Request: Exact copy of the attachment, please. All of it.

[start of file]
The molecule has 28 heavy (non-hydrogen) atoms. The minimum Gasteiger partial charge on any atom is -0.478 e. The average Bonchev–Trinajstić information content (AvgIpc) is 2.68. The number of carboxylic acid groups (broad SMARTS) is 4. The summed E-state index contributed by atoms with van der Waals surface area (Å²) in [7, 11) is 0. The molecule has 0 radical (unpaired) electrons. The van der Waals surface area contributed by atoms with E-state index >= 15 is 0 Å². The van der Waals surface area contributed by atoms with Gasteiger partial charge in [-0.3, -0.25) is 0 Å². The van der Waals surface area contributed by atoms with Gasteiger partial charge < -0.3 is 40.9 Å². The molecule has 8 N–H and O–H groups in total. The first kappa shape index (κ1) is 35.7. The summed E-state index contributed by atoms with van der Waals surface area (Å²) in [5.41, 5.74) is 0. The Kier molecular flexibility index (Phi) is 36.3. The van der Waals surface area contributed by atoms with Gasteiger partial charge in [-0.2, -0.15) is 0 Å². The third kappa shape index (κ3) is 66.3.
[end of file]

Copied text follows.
The molecule has 28 heavy (non-hydrogen) atoms. The minimum Gasteiger partial charge on any atom is -0.478 e. The average Bonchev–Trinajstić information content (AvgIpc) is 2.68. The number of carboxylic acid groups (broad SMARTS) is 4. The summed E-state index contributed by atoms with van der Waals surface area (Å²) in [7, 11) is 0. The molecule has 0 radical (unpaired) electrons. The van der Waals surface area contributed by atoms with E-state index >= 15 is 0 Å². The van der Waals surface area contributed by atoms with Gasteiger partial charge in [-0.3, -0.25) is 0 Å². The van der Waals surface area contributed by atoms with Gasteiger partial charge < -0.3 is 40.9 Å². The molecule has 8 N–H and O–H groups in total. The first kappa shape index (κ1) is 35.7. The summed E-state index contributed by atoms with van der Waals surface area (Å²) in [5.41, 5.74) is 0. The Kier molecular flexibility index (Phi) is 36.3. The van der Waals surface area contributed by atoms with Gasteiger partial charge in [-0.2, -0.15) is 0 Å². The third kappa shape index (κ3) is 66.3.